5. It was pointed out that the judgment of the High Court was delivered on 29.7.1999. Subsequently, the memorandum was issued by the Corporation bearing No.P-1/13/97-Ins.IV dated 6.11.2002 clearly stating that service charges of the nature involved in the present dispute do not form part of the wages. It is also pointed out that the Madras High Court in a decision in Sathianathan N. & Sons Pvt. Ltd. and Ors. v. E.S.I. Corporation and Anr. (2002-II LLJ 1002) on 6.2.2002 took a different view.

6. Learned counsel for the respondent on the other hand supported orders of the ESI Court and the High Court.

7. Section 2(22) defines wages as:

"Wages means all remuneration paid or payable, in cash to an employees or implied, were fulfilled and includes (any payment to an employee in respect of any period of authorized leave, lockout, strike which is not illegal or layoff and) other additional remuneration, if any (paid at intervals not exceeding two months), but does not include

(a) any contribution paid by the employer to any pension fund or provident fund, or under this act:

(b) any traveling allowance or the value of any traveling concession;

(c) any sum paid to the person employed to defray special expenses entailed on him by the nature employment; or

(d) any gratuity payable on discharge"

8. The circular referred to by the learned counsel for the appellant reads as follows:

"E Service charges cannot be included in "wages" for the following reasons-

(a) The Memorandum issued by the ESIC corporation number P11113/97-Ins.IV dated 6.11.2000 clearly states in paragraph 13 that:

"Service Charges are collected by management of the hotel on behalf of their employees in lieu of direct tips and the same is paid to their employees . at a later date.

Such amount collected as 'service charges' will nott constitute wages under S 2(22) of the ESI Act. In the case of ESIC v M/s Rambagh Palace Hotel, Jaipur. The High Court of Jaipur has held that 'service charges' are not wages under Section 2(22) of the ESI Act. This verdict of the High Court of Jaipur was accepted in the ESIC and Hence no contribution is payable on 'service charges'. (Earlier instructions were issued vide letter No. P. 12/11/4/79 Ins. Desk I dtd.18.9.79)"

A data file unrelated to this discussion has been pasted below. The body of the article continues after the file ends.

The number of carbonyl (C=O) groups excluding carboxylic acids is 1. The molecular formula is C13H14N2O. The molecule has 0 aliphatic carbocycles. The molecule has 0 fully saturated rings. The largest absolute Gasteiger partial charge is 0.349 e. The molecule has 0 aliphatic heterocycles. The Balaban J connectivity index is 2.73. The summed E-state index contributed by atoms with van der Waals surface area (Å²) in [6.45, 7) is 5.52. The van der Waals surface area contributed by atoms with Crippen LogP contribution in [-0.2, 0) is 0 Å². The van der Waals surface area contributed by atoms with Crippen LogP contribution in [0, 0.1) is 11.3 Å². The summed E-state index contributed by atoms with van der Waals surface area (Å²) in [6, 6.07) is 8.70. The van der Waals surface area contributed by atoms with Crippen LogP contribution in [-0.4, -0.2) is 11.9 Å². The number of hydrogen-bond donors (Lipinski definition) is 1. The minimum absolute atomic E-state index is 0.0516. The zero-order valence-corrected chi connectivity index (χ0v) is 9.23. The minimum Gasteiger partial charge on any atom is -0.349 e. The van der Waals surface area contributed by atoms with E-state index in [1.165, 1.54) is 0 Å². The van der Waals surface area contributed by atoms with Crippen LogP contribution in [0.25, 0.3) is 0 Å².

9. The introduction to the memorandum dated 6.11.2000 states that it has been issued because:

"it is necessary that the instructions issued by this office from time to time are not only consolidated but certain more items are included not only to clear the doubts of the what constitutes part of wage under Section 2(22) Some of the instructions were issued long back rather -as back as in 1967 and certain instructions are not even available in some of thee regions and it is difficult to keep a track on the old instructions. Keeping in view the above aspects and consolidated instructions including some more items are as under:"

(b) In the present case, the amounts received by the employees were not in the nature of "wages", as they were not given to the employees under the terms of the contract of employment, either express or implied. The appointment letters expressly state that employees are not entitled to any other remuneration. Thus the distribution of service charges is expressly excluded from the wages."

10. In view of the above-said office memorandum and the view taken by the Madras High Court in Sathianathan's case (supra) the orders of the ESI Court and the High Court cannot be maintained and are accordingly set aside.

11. The appeal is allowed without any order as to costs.